Globally, there is no better example than the Open-Source movement that has challenged and brought down mighty corporations and posited themselves as serious alternatives. So much so that these mighty corporations have had to make adjustments to integrate such alternatives within their own centralised systems.
Google is an example of creating tools and spaces and giving them away for ‘free’. Wikipedia is a brilliant example of cooperation with no profit motive. Social media is a space of non-prescriptive gathering defined entirely by the individual. The internet itself an example of global communities. The individual blog is a rich, diverse source of thoughts and reflections of individuals.
The climate change negotiations themselves – the process – have been an example of hundreds of countries coming together for a single cause concerning all of us.
The Gen-Y is a classic example of how youngsters are countering the monopolistic culture. The ‘sprite bujhaye pyaas, baaki all bakwas’ is a wonderful counter to ‘yeh dil maange more’. They are rejecting the cubicle-farms, demanding and creating more space for themselves, on their terms. The opinions of this generation are no longer influenced by external, imposed ideas or ‘the Brand’, but through a communication within their own networks. They are known to be a community oriented, compassionate, take-everyone-along thinking generation. These thoughts, though scattered, will go a long way to affect and impact and change the collective conscious, the morphogenetic blueprints as Rupert Sheldrake called them.
Now that Copenhagen has failed, one has seen that the scorpion has finally stung, as is its nature. So without much ado, what remains to be done is to take matters in our own hands – at individual levels and at community levels. Actions for coping with and adapting to climate change consequences have to be debated within ourselves and be put in place.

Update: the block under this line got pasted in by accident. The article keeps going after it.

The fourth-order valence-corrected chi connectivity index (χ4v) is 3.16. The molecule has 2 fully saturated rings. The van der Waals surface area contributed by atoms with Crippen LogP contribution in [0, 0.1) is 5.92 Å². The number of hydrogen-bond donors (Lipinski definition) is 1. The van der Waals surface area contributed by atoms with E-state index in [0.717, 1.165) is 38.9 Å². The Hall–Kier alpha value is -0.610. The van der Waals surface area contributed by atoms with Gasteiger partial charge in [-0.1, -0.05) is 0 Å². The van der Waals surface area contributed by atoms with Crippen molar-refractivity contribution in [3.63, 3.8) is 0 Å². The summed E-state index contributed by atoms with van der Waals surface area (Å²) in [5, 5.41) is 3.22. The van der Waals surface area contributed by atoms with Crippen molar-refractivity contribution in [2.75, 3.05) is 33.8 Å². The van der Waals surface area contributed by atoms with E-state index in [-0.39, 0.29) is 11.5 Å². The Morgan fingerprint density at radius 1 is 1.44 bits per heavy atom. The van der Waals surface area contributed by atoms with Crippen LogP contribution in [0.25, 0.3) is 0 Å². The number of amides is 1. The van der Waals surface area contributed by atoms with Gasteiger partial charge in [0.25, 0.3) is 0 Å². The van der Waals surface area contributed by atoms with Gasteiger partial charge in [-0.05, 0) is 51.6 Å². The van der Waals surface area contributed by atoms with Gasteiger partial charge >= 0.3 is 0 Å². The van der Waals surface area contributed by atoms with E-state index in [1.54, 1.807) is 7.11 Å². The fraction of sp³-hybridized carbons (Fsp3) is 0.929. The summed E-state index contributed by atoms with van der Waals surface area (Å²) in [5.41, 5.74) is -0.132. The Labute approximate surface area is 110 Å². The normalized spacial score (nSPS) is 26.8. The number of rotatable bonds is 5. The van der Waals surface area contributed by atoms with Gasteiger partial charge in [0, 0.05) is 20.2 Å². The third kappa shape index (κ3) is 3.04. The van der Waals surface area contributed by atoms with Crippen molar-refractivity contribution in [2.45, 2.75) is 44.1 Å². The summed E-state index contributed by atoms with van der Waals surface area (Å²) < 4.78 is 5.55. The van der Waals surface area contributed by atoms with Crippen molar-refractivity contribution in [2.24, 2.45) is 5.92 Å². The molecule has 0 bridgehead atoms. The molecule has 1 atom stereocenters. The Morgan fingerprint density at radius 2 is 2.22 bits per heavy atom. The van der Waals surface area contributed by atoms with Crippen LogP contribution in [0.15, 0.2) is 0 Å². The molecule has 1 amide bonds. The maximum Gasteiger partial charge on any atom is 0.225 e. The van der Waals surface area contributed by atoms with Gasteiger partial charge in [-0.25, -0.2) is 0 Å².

We need no sanction, no ‘higher’ agreement to choose differently.
We need to educate ourselves from our own experiences, go back and rediscover technologies and systems in every field that have worked for us, rejuvenate and adapt our local governance systems, protect whatever natural resources remain and help them to revive themselves. We need to prepare ourselves for frequent disasters. We need to prepare ourselves to rebuild our homes and reorganize our cities.
One good thing that has come out of the climate change negotiation collapse is that it has eliminated our dependence on “them” and squarely brought the action to “us”. With no external solution coming to our rescue, we are forced to solve the problem ourselves. The feminine needs to take over. It needs to get to work on survival issues, as women have done for millennia.
We need a Satyagraha. A call for non-cooperation. We need to opt out of the ‘larger’ system. We need to ‘reject’ the ‘big’ damaging systems and build cooperation amongst the ‘smaller’ ground-level and viable systems. We should stop contributing and participating in the larger centralised markets. We should take away our dependence on centralised production systems. We need to move towards local self-sufficiency. We need to stop damage at local levels.
We have given away our power, our dignity, and our capacity to the “other”. We now need to reclaim it and bring back all that we have lost.
We need to behave like the Starfish.
We need to not just adapt but mutate! Spiritually mutate. We need today a militant spirituality. Active. Not a passive, pacifist spirituality. We need a male-female combination. We need a Whole.